B&H has the Canon EOS 80D in stock.
Posted to: Canon News,
Post Date: 3/30/2016 10:00:41 AM CT   Posted By: Bryan
 Tuesday, March 29, 2016
Noise test results have been added to the Canon EOS 80D page.
 
In addition to the standard 80D test results, you will find 7 additional sets of results. The RAW-captured standard results utilize Canon's Digital Photo Professional Standard Picture Style with a sharpness setting of 1 (very low) and no noise reduction. The next two result sets utilize the default Standard Picture Style settings selected in-camera with standard noise reduction also selected, showing RAW vs JPG capture.
 
The MSNR results show the capability of Multi Shot Noise Reduction, also with the default Standard Picture Style and settings selected (JPG capture required). While MSNR shows great improvement (roughly 2 stops), it has limited usefulness in real world shooting. I'll explain more about this in the full review.
 
The next two result sets are labeled "Pushed". These images were created from the same baseline "Standard" results (no noise reduction, very light sharpening), but the brightness was pushed by 1 and 2 stops during post processing, simulating a severe underexposure situation. Similar results were added to the Canon EOS Rebel T6i and Canon EOS 70D tests for comparison purposes.
 
The last pair of results were acquired by underexposing and overexposing the original capture by 2 stops and then adjusting the results in Canon DPP by the same amount. The result is more noise and less noise respectively. The bright colors become muted in the overexposed capture due to blown color channels being darkened; but otherwise, these results show a benefit of ETTR (Exposing to the Right).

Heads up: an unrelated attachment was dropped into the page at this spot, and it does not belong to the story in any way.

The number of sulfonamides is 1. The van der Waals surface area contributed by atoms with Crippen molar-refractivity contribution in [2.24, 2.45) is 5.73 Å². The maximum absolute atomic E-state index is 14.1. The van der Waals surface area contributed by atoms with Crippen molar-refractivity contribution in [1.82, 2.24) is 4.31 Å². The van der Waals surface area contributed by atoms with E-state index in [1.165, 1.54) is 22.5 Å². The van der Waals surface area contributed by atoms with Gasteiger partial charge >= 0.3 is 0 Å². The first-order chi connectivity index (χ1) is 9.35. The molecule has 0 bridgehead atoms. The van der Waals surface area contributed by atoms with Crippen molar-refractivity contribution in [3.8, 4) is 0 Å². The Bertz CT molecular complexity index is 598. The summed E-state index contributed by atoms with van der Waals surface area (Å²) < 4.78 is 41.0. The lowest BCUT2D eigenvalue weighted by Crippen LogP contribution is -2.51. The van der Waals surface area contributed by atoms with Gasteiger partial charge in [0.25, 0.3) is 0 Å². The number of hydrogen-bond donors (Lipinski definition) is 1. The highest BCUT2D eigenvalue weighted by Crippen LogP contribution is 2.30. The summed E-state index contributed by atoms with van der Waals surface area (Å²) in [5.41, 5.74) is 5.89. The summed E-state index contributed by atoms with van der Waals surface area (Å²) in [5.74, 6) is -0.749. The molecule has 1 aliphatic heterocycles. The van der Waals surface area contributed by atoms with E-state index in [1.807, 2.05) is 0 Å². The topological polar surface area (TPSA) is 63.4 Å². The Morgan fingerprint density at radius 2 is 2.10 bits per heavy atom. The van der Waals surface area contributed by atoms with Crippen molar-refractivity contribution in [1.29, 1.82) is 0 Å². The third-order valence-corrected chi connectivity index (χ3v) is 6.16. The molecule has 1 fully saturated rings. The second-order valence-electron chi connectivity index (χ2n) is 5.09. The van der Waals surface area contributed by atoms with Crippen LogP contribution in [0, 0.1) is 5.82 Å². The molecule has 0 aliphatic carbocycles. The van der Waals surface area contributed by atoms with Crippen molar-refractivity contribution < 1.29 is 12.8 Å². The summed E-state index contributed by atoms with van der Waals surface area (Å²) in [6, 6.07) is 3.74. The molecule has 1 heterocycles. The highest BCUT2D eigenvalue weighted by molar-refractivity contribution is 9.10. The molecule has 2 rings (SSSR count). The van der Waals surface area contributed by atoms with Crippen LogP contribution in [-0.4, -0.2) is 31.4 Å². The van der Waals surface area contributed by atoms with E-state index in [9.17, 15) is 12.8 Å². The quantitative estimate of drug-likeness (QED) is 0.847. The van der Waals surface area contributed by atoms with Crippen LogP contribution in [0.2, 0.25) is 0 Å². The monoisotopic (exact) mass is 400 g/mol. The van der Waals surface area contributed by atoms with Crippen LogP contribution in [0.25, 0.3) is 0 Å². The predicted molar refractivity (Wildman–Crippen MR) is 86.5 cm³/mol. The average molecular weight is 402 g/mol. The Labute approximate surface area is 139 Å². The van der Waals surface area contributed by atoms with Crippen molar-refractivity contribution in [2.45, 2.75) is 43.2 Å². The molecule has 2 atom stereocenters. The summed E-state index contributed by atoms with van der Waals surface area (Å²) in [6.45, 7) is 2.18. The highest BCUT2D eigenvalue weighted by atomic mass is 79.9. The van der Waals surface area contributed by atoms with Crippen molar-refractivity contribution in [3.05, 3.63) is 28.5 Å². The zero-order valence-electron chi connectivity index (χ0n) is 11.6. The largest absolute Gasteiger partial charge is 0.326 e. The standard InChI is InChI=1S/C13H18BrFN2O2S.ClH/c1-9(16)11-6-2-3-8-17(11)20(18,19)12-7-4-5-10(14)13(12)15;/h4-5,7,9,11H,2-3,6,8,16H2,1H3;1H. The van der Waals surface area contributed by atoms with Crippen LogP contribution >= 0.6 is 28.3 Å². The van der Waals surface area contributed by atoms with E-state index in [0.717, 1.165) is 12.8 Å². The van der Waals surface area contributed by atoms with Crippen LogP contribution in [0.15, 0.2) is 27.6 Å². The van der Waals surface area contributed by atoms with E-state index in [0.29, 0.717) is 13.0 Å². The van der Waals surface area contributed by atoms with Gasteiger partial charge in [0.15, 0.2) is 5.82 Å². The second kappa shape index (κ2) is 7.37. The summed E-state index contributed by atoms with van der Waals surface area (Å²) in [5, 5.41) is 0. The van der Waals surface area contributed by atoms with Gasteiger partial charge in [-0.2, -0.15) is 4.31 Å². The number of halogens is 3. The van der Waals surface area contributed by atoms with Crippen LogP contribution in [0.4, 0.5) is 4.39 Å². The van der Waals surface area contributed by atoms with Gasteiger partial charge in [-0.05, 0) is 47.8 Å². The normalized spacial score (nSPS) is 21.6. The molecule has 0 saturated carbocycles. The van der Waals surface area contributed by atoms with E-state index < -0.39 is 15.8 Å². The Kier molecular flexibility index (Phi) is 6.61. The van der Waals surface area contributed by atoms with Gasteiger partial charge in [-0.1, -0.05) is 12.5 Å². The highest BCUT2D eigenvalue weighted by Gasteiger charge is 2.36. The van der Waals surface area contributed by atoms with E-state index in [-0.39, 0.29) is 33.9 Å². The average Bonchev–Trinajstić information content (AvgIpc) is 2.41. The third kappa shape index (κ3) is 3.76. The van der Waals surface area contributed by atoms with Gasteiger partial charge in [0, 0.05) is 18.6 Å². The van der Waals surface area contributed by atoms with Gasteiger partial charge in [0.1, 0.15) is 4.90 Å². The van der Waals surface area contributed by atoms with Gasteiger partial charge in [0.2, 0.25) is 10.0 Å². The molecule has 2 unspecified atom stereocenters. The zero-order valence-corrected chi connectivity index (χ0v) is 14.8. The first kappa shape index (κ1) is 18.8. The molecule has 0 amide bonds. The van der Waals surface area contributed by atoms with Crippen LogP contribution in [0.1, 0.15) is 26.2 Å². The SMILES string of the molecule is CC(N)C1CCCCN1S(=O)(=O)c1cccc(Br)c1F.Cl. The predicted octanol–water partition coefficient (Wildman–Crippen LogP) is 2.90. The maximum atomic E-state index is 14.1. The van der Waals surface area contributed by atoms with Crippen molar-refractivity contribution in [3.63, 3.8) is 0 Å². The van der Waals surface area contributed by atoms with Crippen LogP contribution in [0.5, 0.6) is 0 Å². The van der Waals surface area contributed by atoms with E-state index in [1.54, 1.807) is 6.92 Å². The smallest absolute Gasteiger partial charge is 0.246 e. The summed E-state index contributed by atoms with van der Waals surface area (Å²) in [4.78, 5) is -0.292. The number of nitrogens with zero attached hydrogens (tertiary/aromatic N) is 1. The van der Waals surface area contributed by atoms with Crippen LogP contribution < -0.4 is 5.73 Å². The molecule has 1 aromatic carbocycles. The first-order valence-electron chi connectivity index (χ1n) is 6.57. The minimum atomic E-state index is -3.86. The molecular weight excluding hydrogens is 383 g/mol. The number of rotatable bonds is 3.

Here are some comparisons:
 
The next model down: EOS 80D vs. Rebel T6i/T6s)
The predecessor: EOS 80D vs. 70D
The next APS-C model up: EOS 80D vs. 7D Mark II
 
B&H has the Canon EOS 80D in stock.
Posted to: Canon News
Post Date: 3/29/2016 8:59:04 AM CT   Posted By: Bryan
 Thursday, March 24, 2016
Image quality have been added to the Canon EF-S 18-135mm f/3.5-5.6 IS USM Lens Review.
 
We should expect this lens to deliver iamge quality similar to the Canon EF-S 18-135mm f/3.5-5.6 IS STM Lens. Here is the comparison: Canon EF-S 18-135mm IS USM vs IS STM Lens.
 
The 18-135 IS USM is a really nice lens to use - a pleasure to walk around with.
 
B&H has the Canon EF-S 18-135mm f/3.5-5.6 IS USM Lens in stock. This lens is also available in the Canon EOS 80D kit, but unusual is that there is no savings over buying the lens and 80D separately.
Posted to: Canon News
Post Date: 3/24/2016 9:35:00 AM CT   Posted By: Bryan
The balance of our standard test results, including flare, distortion and vignetting, along with specs/measurements are now available on the have been added to the Tokina 14-20mm f/2 AT-X Pro DX Lens page.
 
Completing this review (including the standard product images) is a high priority for me, but ... I admit being distracted by the arrival of the Canon EOS 80D and the Canon EF-S 18-135mm f/3.5-5.6 IS USM Lens. Sorry, I might have to finish these two reviews first. :)
 
B&H has the Tokina 14-20mm f/2 AT-X Pro DX Lens in stock.
Posted to: Canon News
Post Date: 3/24/2016 8:54:14 AM CT   Posted By: Bryan
 Wednesday, March 23, 2016
Resolution chart results have been added to the Canon EOS 80D page.
 
With a higher pixel count on its sensor, the 80D is expected to outresolve the 70D, and it does. Here is the comparison: 70D vs. 80D. Sharpness remains similar.
 
While the EOS Rebel T6i and T6s share the same megapixel count, these two bodies do not have Dual Pixel AF, so there is likely a difference in their sensors. Still, the results appear the same to me: 80D vs. Rebel T6i.
 
Many more comparisons are available – build your own!
 
B&H has the Canon EOS 80D available for preorder with shipments expected to commence on Fri, Mar 25th.
Posted to: Canon News
Post Date: 3/23/2016 6:20:36 PM CT   Posted By: Bryan
 Monday, March 21, 2016
With a Canon EOS 80D in my hands, the first task is to setup the camera for my use. Following are the 32 steps I took to make an out-of-the-box 80D ready for use.
 
  1. Open the box, find the battery and charger and plug it in. If you have another charged LP-E6/LP-E6N battery available, you can continue to the battery-required steps without a wait.
  2. While the battery is charging, unpack the other items you want from the box. This is also a good time to grip the camera, taking in the new-camera grippyness that is right up there with new car smell.